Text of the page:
A 43-year-old Rehovot man who works as a childbirth instructor was arrested Sunday for sexually abusing dozens of women in his care. One of the women recently posted an accusation on an Internet forum for pregnant women that the man had sexually abused her.

Other women responded with similar stories about the man, who claims to have developed a painless method for childbirth, leading to the launching of an undercover police investigation. The investigation revealed that the man is an attorney who had begun working as a doula, an individual who gives non-medical support to women in labor.

The suspect trained in a school in Kfar Sava, established a clinic in his living room and eventually had a large clientele. He is believed to have acted as a doula for some 60 births.

The suspect turned himself in to the Rehovot police station last Wednesday. He said he was aware of the complaints against him and asked police to interrogate him.

The police released the man without questioning him and told him that if a complaint was lodged, he would be summoned.

On Sunday, after collecting evidence, investigators from the police decided to arrest the suspect. The man told the police that he had invented a special method so that women would feel no pain during labor, and was writing a book about it. He said he had done nothing of a sexual nature.

Police contacted the women who had posted complaints on the forum and summoned them for questioning, as well as professionals in the field, to determine the parameters of appropriate treatment. By yesterday afternoon, dozens of women who had been the man's clients had lodged complaints. Most were of the same nature, and police said they realized the suspect had allegedly taken advantage of the women sexually.

According to the testimony, the man would ask the women not to come with their husbands to some of the sessions, and during treatment he would propose a method of avoiding hemorrhoids during birth. He would then allegedly sexually abuse them, including perineal massage, which is reportedly not the function of a doula.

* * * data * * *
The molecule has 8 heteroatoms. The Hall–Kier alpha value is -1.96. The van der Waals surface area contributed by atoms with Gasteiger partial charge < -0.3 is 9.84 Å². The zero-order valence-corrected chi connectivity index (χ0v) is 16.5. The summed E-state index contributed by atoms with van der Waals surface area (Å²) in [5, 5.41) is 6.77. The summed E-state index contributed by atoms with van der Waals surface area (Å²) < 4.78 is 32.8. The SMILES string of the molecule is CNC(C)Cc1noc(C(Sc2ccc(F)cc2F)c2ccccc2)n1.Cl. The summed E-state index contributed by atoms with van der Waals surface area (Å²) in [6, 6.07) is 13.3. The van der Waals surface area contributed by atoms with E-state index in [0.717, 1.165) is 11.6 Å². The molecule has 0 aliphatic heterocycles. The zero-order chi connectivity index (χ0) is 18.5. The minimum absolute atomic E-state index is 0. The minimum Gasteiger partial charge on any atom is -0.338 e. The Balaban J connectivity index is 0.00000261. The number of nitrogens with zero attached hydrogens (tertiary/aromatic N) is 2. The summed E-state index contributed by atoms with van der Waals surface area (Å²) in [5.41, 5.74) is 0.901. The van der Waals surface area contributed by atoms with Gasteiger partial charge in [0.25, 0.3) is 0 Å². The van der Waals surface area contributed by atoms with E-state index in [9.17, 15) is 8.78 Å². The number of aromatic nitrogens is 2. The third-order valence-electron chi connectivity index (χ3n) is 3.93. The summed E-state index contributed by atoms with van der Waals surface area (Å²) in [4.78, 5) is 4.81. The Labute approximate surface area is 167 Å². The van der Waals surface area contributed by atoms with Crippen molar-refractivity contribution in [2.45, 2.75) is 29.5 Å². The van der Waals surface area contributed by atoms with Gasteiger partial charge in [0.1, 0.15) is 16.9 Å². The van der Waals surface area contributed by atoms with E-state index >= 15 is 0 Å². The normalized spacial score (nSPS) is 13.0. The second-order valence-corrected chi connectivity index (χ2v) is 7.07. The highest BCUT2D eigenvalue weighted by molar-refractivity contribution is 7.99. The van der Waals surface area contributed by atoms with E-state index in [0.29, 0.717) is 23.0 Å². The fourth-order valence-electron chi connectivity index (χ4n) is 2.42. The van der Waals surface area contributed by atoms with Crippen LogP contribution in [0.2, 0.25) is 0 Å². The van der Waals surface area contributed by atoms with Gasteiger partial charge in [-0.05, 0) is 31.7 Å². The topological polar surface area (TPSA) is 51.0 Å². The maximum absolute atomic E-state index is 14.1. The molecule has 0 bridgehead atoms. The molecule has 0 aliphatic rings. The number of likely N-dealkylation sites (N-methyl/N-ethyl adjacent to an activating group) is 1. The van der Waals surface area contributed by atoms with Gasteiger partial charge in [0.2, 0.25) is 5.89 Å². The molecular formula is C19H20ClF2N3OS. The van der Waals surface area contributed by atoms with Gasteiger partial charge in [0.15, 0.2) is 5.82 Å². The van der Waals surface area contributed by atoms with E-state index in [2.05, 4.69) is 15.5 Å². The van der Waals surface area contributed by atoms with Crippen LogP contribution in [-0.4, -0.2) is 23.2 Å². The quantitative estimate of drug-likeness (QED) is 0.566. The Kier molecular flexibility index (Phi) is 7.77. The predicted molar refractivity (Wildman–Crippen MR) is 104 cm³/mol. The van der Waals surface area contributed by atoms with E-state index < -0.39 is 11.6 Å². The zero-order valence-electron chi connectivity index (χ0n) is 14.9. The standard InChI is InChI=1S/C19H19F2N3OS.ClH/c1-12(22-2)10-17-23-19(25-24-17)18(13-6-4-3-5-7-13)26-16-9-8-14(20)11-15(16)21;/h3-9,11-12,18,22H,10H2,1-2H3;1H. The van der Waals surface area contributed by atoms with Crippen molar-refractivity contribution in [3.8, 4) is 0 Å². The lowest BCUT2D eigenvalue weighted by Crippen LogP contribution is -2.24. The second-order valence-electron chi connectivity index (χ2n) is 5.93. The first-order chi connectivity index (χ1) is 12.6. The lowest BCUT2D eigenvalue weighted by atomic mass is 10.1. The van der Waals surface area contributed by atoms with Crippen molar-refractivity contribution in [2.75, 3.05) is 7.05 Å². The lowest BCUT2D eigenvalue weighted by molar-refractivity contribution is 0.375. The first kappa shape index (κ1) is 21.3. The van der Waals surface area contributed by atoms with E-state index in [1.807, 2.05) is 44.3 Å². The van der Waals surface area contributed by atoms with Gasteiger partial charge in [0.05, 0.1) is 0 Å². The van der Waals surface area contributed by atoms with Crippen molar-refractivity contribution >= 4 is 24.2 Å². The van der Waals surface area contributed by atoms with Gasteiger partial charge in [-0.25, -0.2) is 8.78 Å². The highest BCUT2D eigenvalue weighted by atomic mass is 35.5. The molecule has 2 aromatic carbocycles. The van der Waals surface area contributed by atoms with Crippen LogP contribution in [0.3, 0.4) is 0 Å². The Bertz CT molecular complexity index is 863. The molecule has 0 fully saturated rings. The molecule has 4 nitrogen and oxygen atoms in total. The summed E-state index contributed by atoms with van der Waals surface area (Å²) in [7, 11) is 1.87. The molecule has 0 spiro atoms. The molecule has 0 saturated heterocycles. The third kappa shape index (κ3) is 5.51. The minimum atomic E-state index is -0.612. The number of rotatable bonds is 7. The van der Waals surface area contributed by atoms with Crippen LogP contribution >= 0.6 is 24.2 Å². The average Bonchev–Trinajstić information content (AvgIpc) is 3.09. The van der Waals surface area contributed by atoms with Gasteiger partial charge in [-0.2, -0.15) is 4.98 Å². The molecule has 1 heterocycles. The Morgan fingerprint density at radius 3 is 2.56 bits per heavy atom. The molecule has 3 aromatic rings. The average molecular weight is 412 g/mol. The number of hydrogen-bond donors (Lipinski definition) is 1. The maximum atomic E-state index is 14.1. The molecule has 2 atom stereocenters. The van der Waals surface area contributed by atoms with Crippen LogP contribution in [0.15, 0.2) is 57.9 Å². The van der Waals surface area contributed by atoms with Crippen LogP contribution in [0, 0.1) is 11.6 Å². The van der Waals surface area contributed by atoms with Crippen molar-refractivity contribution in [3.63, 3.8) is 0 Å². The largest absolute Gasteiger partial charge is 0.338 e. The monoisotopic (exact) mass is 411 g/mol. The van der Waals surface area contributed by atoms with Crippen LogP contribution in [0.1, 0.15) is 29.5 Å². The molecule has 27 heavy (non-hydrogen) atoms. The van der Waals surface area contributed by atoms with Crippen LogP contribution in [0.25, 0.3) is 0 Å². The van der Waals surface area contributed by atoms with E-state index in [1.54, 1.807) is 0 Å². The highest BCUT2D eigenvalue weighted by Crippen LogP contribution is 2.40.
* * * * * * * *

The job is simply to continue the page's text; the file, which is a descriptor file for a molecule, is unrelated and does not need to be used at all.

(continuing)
His attorney, Ssasi Gez, told the Petah Tikva Magistrate's Court at the man's remand hearing that the police had acted too hastily in arresting his client and had only done so because of his gender.

Gez said there are no rules about the work of a doula and that it cannot be determined that the suspect exceeded the bounds of the profession. Police said according to the complainants the man had committed "shocking acts" and therefore his name be released.

The court agreed, but following Gez's objection, the court gave the defense two more days during which the man's name and picture could not be released.

In an interview with a Rehovot magazine in 2009, the man, who is unmarried and lives alone in Rehovot, said of his studies: "I came to the first class with my jacket and tie and people thought I was from another planet. But after two or three classes, I was like one of the girls."

He said the instructor had conditioned his participation in the course on accompanying a birth, "because she didn't know if I was up to it."

Doula schools operating in Israel are under no supervision, with training usually lasting between six months and a year of once-weekly classes. Ichilov Hospital in Tel Aviv is the only hospital that opposes doulas in the labor room outright, although most hospitals do not support the practice.

It is believed that some 1,000 doulas are working in Israel, charging between NIS 1,700 to NIS 2,500 per birth.

Male doulas are rare. Gila Ronel, a doula and director of the Dyada parenting center says she has taught 500 doulas over 14 years, five of whom are male; two of them are working in the field.

The Health Ministry said in response that Doulas brought by the patient are the hospital's responsibility. "There is nothing to prevent a doula's presence in the labor room, like relatives, but as a rule the profession is not supervised or recognized by the ministry," the ministry said in a statement.

Deputy Minister Gila Gamliel said she told deputy health minister Yaakov Litzman that she would be initiating legislation to regulate the profession if the matter is not dealt with immediately.

"It is inconceivable that such a sensitive issue should be completely unregulated and anyone can do it," Gamliel said.